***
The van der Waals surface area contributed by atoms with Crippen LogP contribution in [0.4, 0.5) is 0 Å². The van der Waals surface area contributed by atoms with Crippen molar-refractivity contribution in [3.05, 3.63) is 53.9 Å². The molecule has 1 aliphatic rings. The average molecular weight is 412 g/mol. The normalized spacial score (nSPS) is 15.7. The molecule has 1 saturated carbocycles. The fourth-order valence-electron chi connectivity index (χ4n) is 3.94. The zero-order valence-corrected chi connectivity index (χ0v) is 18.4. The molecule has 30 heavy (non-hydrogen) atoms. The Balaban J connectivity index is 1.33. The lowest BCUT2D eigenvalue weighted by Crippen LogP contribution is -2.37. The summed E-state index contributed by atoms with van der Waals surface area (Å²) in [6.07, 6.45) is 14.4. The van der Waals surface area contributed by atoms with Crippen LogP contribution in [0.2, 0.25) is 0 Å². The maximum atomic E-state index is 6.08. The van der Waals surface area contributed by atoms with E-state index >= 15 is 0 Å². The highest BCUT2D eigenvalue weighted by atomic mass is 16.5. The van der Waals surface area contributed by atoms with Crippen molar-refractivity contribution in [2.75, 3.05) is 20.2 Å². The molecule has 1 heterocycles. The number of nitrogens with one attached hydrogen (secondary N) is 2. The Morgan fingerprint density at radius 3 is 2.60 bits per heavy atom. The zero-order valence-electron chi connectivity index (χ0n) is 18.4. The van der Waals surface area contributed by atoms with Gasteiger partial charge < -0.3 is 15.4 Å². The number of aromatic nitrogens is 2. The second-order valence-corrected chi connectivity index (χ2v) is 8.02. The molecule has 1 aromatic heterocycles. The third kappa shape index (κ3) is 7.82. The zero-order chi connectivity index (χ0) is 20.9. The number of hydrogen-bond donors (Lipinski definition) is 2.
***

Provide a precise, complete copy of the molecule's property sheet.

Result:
The van der Waals surface area contributed by atoms with Crippen LogP contribution in [0.4, 0.5) is 0 Å². The van der Waals surface area contributed by atoms with Crippen molar-refractivity contribution in [3.05, 3.63) is 53.9 Å². The molecule has 1 aliphatic rings. The average molecular weight is 412 g/mol. The normalized spacial score (nSPS) is 15.7. The molecule has 1 saturated carbocycles. The fourth-order valence-electron chi connectivity index (χ4n) is 3.94. The zero-order valence-corrected chi connectivity index (χ0v) is 18.4. The molecule has 30 heavy (non-hydrogen) atoms. The Balaban J connectivity index is 1.33. The lowest BCUT2D eigenvalue weighted by Crippen LogP contribution is -2.37. The summed E-state index contributed by atoms with van der Waals surface area (Å²) in [6.07, 6.45) is 14.4. The van der Waals surface area contributed by atoms with Crippen LogP contribution in [0.2, 0.25) is 0 Å². The maximum atomic E-state index is 6.08. The van der Waals surface area contributed by atoms with E-state index >= 15 is 0 Å². The highest BCUT2D eigenvalue weighted by atomic mass is 16.5. The van der Waals surface area contributed by atoms with Crippen molar-refractivity contribution in [2.75, 3.05) is 20.2 Å². The molecule has 1 heterocycles. The number of nitrogens with one attached hydrogen (secondary N) is 2. The Morgan fingerprint density at radius 3 is 2.60 bits per heavy atom. The zero-order valence-electron chi connectivity index (χ0n) is 18.4. The van der Waals surface area contributed by atoms with Gasteiger partial charge < -0.3 is 15.4 Å². The number of aromatic nitrogens is 2. The second-order valence-corrected chi connectivity index (χ2v) is 8.02. The molecule has 1 aromatic heterocycles. The third kappa shape index (κ3) is 7.82. The zero-order chi connectivity index (χ0) is 20.9. The number of hydrogen-bond donors (Lipinski definition) is 2.